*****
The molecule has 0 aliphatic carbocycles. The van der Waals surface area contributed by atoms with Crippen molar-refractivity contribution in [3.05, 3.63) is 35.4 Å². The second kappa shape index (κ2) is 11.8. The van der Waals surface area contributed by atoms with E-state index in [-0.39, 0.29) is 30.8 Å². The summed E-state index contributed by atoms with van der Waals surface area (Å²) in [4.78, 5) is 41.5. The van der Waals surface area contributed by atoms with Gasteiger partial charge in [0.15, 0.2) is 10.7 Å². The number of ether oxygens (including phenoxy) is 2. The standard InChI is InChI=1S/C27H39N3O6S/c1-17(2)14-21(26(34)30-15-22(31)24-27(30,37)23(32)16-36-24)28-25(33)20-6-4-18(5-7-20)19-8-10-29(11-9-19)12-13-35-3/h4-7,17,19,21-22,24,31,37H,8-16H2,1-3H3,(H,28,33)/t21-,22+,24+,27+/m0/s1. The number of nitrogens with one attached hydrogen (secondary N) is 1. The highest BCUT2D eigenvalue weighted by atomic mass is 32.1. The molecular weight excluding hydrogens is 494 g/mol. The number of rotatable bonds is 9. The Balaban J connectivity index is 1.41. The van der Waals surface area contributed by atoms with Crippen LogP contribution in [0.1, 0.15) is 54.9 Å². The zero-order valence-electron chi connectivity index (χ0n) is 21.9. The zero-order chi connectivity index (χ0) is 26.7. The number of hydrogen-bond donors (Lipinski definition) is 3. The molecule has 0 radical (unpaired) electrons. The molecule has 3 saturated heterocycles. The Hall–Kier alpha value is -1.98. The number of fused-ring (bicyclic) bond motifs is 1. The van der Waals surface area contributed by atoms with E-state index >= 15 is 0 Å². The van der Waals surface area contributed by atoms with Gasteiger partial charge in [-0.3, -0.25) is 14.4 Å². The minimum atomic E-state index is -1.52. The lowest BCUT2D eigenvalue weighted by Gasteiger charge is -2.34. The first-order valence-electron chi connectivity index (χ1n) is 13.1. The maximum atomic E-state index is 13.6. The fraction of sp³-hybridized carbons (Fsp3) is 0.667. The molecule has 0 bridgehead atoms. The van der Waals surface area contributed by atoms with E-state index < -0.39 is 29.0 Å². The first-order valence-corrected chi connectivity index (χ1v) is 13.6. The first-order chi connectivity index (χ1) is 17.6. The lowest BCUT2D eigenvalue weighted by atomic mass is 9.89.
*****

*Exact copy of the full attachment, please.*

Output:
The molecule has 0 aliphatic carbocycles. The van der Waals surface area contributed by atoms with Crippen molar-refractivity contribution in [3.05, 3.63) is 35.4 Å². The second kappa shape index (κ2) is 11.8. The van der Waals surface area contributed by atoms with E-state index in [-0.39, 0.29) is 30.8 Å². The summed E-state index contributed by atoms with van der Waals surface area (Å²) in [4.78, 5) is 41.5. The van der Waals surface area contributed by atoms with Gasteiger partial charge in [0.15, 0.2) is 10.7 Å². The number of ether oxygens (including phenoxy) is 2. The standard InChI is InChI=1S/C27H39N3O6S/c1-17(2)14-21(26(34)30-15-22(31)24-27(30,37)23(32)16-36-24)28-25(33)20-6-4-18(5-7-20)19-8-10-29(11-9-19)12-13-35-3/h4-7,17,19,21-22,24,31,37H,8-16H2,1-3H3,(H,28,33)/t21-,22+,24+,27+/m0/s1. The number of nitrogens with one attached hydrogen (secondary N) is 1. The highest BCUT2D eigenvalue weighted by atomic mass is 32.1. The molecular weight excluding hydrogens is 494 g/mol. The number of rotatable bonds is 9. The Balaban J connectivity index is 1.41. The van der Waals surface area contributed by atoms with Crippen LogP contribution in [0.1, 0.15) is 54.9 Å². The zero-order valence-electron chi connectivity index (χ0n) is 21.9. The zero-order chi connectivity index (χ0) is 26.7. The number of hydrogen-bond donors (Lipinski definition) is 3. The molecule has 0 radical (unpaired) electrons. The molecule has 3 saturated heterocycles. The Hall–Kier alpha value is -1.98. The number of fused-ring (bicyclic) bond motifs is 1. The van der Waals surface area contributed by atoms with E-state index >= 15 is 0 Å². The van der Waals surface area contributed by atoms with Gasteiger partial charge in [-0.3, -0.25) is 14.4 Å². The minimum atomic E-state index is -1.52. The lowest BCUT2D eigenvalue weighted by Gasteiger charge is -2.34. The first-order valence-electron chi connectivity index (χ1n) is 13.1. The maximum atomic E-state index is 13.6. The fraction of sp³-hybridized carbons (Fsp3) is 0.667. The molecule has 0 bridgehead atoms. The van der Waals surface area contributed by atoms with E-state index < -0.39 is 29.0 Å². The first-order valence-corrected chi connectivity index (χ1v) is 13.6. The first-order chi connectivity index (χ1) is 17.6. The lowest BCUT2D eigenvalue weighted by atomic mass is 9.89.